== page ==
"It's a real pain and it will continue to be so going forward, trying to manage the inventory,” said company co-owner Nels Kasey.

Like the seed sellers, Missouri farmer Milas Mainord plans to hedge his bets by planting at least three soybean varieties.

He will devote up to 30 percent of his 5,000 acres of soybeans to Monsanto's Xtend seeds to protect himself from neighbors spraying dicamba. He also plans to plant some LibertyLink and other seeds in areas where he doesn't expect dicamba use.

"We're covering our bases," Mainord said.

Battle of the beans: Monsanto faces a fight for soy market
 

Related Articles

Add a Comment

Comment Guidelines

We encourage you to use comments to engage with users, share your perspective and ask questions of authors and each other. However, in order to maintain the high level of discourse we’ve all come to value and expect, please keep the following criteria in mind: 

  • Enrich the conversation
  • Stay focused and on track. Only post material that’s relevant to the topic being discussed.
  • Be respectful. Even negative opinions can be framed positively and diplomatically.
  •  Use standard writing style. Include punctuation and upper and lower cases.
  • NOTE: Spam and/or promotional messages and links within a comment will be removed
  • Avoid profanity, slander or personal attacks directed at an author or another user.
  • Don’t Monopolize the Conversation. We appreciate passion and conviction, but we also believe strongly in giving everyone a chance to air their thoughts. Therefore, in addition to civil interaction, we expect commenters to offer their opinions succinctly and thoughtfully, but not so repeatedly that others are annoyed or offended. If we receive complaints about individuals who take over a thread or forum, we reserve the right to ban them from the site, without recourse.
  • Only English comments will be allowed.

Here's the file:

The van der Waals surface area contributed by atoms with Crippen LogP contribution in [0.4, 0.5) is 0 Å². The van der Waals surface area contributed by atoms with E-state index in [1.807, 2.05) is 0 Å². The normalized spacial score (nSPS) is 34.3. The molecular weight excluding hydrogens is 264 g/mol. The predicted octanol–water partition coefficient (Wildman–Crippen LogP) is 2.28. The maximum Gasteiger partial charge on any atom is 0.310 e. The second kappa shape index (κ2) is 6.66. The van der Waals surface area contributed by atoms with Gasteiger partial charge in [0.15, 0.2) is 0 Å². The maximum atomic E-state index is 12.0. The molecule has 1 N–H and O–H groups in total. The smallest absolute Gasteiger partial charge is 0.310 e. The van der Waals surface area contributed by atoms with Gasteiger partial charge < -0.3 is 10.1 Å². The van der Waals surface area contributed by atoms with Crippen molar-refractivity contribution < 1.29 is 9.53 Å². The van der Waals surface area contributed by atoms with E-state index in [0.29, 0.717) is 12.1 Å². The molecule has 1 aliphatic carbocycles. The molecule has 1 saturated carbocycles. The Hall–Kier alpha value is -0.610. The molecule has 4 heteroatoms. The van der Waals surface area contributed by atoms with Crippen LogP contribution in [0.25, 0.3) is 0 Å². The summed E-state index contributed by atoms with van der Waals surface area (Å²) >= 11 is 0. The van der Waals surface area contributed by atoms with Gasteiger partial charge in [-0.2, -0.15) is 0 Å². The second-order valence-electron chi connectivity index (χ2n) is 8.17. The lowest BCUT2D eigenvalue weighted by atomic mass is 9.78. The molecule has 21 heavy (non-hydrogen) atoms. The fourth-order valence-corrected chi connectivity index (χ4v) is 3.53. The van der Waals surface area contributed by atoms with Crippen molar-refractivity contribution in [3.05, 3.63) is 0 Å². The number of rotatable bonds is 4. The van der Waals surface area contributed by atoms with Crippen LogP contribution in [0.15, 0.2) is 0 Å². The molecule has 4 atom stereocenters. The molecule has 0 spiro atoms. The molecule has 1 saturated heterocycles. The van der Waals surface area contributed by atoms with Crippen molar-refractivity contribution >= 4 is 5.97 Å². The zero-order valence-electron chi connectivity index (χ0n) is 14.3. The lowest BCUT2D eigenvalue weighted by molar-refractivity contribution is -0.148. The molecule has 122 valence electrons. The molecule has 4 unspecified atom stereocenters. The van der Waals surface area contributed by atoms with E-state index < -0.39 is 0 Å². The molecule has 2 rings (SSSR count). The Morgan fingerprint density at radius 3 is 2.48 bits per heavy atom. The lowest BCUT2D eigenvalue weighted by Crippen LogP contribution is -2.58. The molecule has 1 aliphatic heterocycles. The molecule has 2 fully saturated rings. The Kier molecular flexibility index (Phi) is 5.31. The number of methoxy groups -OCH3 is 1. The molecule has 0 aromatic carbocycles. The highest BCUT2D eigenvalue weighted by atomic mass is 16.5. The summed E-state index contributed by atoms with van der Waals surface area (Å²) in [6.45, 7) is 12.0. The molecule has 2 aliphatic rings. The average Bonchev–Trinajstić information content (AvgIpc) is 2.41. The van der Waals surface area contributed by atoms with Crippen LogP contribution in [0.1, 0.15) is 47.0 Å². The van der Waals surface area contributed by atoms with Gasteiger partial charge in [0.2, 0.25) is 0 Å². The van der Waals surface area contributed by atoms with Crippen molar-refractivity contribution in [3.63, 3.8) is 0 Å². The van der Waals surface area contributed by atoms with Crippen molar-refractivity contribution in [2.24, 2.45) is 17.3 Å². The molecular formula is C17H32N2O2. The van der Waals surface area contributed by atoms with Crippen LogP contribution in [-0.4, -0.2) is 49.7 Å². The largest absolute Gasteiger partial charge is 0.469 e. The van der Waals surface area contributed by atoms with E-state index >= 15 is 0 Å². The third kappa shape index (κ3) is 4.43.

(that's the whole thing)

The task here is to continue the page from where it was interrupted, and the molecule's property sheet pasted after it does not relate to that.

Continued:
Perpetrators of spam or abuse will be deleted from the site and prohibited from future registration at Investing.com’s discretion.

Write your thoughts here
 
Are you sure you want to delete this chart?
 
Post
Post also to:
 
Replace the attached chart with a new chart ?
1000
Your ability to comment is currently suspended due to negative user reports. Your status will be reviewed by our moderators.
Please wait a minute before you try to comment again.
Thanks for your comment. Please note that all comments are pending until approved by our moderators. It may therefore take some time before it appears on our website.
 
Are you sure you want to delete this chart?
 
Post
 
Replace the attached chart with a new chart ?
1000
Your ability to comment is currently suspended due to negative user reports. Your status will be reviewed by our moderators.
Please wait a minute before you try to comment again.
Add Chart to Comment
Confirm Block

Are you sure you want to block %USER_NAME%?

By doing so, you and %USER_NAME% will not be able to see any of each other's Investing.com's posts.

%USER_NAME% was successfully added to your Block List

Since you’ve just unblocked this person, you must wait 48 hours before renewing the block.

Report this comment

I feel that this comment is:

Comment flagged

Thank You!

Your report has been sent to our moderators for review
Disclaimer: Fusion Media would like to remind you that the data contained in this website is not necessarily real-time nor accurate. All CFDs (stocks, indexes, futures) and Forex prices are not provided by exchanges but rather by market makers, and so prices may not be accurate and may differ from the actual market price, meaning prices are indicative and not appropriate for trading purposes. Therefore Fusion Media doesn`t bear any responsibility for any trading losses you might incur as a result of using this data.

Fusion Media or anyone involved with Fusion Media will not accept any liability for loss or damage as a result of reliance on the information including data, quotes, charts and buy/sell signals contained within this website. Please be fully informed regarding the risks and costs associated with trading the financial markets, it is one of the riskiest investment forms possible.
Continue with Google
or
Sign up with Email